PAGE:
The LGBT Populations and Methamphetamine Webinar will include updates on research, treatment, and efforts on state and territory levels to address challenges and identify opportunities for work with LGBT populations around methamphetamine and substance abuse. Highlights will include an overview of data and research issues; results of a national survey regarding availability and accessibility of LGBT substance abuse services; research summary regarding substance abuse trends among gay men and non-gay identified men who have sex with men; information about Getting Off: A Behavioral Treatment Intervention For Gay and. Bisexual Male Methamphetamine Users; unique issues surrounding substance abuse and transgender individuals including barriers for services and research and recommendations; an overview of substance abuse and lesbian and bisexual women including barriers and recommendations; and an examination of psycho-cultural conditions for LGBT individuals and substance abuse.

Webinar Details

This webinar will provide both an online presentation and telephone audio.  We recommend that you log on to the webinar at least 5 minutes prior to the scheduled start time.  Please note that to participate in the web presentation you may be prompted to download software.  To ensure full access to both the web presentation and telephone audio, please follow the directions below:

To Join The Web Presentation

1. Go to https://www.mymeetings.com/nc/join/

2. Enter Log-in Information (below)
3. Click “Start Now”.
4. Follow the instructions that appear on your screen.

Meeting #: PW1746984
Passcode: 7892434

Audio Dial-in Information

Dial-in: 800-369-3338
Passcode: 7892434#

Colorado HB 1352: Concerning Changes to Crimes Involving Controlled Substances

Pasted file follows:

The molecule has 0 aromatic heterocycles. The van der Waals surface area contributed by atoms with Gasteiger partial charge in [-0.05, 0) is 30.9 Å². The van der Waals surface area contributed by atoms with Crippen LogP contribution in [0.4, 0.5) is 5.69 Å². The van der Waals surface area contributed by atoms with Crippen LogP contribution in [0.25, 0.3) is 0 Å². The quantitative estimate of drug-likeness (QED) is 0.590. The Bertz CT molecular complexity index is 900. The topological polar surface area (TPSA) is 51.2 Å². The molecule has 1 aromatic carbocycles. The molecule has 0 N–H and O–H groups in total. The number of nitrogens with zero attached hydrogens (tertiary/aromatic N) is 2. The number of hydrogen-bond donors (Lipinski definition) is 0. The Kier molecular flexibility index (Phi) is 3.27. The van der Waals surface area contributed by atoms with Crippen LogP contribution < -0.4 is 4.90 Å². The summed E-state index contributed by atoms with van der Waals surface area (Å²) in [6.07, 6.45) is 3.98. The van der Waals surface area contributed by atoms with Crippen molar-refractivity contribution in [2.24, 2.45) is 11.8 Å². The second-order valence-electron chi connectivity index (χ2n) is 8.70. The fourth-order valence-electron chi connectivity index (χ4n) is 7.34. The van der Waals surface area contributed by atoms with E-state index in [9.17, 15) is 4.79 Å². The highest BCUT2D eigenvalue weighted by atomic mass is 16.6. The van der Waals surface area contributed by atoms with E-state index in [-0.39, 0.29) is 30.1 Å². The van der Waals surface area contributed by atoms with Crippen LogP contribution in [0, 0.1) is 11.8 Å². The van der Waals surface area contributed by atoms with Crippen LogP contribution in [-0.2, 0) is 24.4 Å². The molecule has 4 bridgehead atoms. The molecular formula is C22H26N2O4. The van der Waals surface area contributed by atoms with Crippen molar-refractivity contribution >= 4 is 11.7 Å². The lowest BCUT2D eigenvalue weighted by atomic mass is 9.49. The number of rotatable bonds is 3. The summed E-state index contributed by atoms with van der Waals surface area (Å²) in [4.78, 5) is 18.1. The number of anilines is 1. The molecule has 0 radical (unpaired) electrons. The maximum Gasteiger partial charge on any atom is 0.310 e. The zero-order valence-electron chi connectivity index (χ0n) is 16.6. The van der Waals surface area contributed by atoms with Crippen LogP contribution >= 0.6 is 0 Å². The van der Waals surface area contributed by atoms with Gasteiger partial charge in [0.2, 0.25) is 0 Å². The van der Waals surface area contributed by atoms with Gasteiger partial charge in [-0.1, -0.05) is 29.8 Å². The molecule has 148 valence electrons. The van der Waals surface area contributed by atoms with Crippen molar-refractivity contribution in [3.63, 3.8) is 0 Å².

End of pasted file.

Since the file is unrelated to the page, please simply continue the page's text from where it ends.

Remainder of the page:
The following is a legislative summary of HB10-1352, a drug sentencing reform bill.  The summary is from The Colorado Criminal Justice Reform Coalition (CCJRC), a group that helped develop the bill as part of the drug policy taskforce of  the  Colorado Commission on Criminal & Juvenile Justivce.

Click here for recent news on HB 1352 from Google.
Click here to see legislative tracking information for HB10-1352

Source:  CCJRC email, 2/24/10

HB 1352: Concerning Changes to Crimes Involving Controlled Substances
Sponsors: Representative Mark Waller (R-Colorado Springs) and Senators Pat Steadman (D-Denver) and Shawn Mitchell (R-Broomfield) with cosponsors Representatives Pace (D-Pueblo), Court (D-Denver), Gardner B. (R-Colorado Springs), Gerou (R-Jefferson County), Kagan (D-Denver), King S. (R-Grand Junction), Levy (D-Boulder), Looper (R-El Paso), Massey (R-Poncha Springs), May (R-Douglas), McCann (D-Denver), Miklosi (D-Denver), Nikkel (R-Loveland), Roberts (R-Durango), Ryden (D-Arapahoe), Stephens (R-Colorado Springs) and Senators M. Carroll (D-Aurora), Hudak (D-Jefferson), Morse (D-Colorado Springs), Newell (D-Littleton), Penry (R-Grand Junction), White (R-Garfield/Eagle).

This drug sentencing reform bill is based on recommendations approved by the Commission on Criminal & Juvenile Justice. After reviewing the drug laws, practices, and research, the Commission concluded that drug laws and strategies would be improved by more clearly differentiating between those drug offenders who are primarily users and addicts from the more serious offenders who engage in the crimes of distribution, manufacturing and trafficking of drugs.

For those drug offenders who are primarily users and addicts, the Commission determined that intervention and treatment in the community would be a more effective use of resources than the current escalating system of punishment that often results in a prison sentence. For these offenders, it was recognized that the current structure and approach to prosecuting these drug crimes is frequently ineffective in reducing recidivism and curbing addiction and that a primary omission from current law is a means of assuring prompt and effective treatment of drug offenders.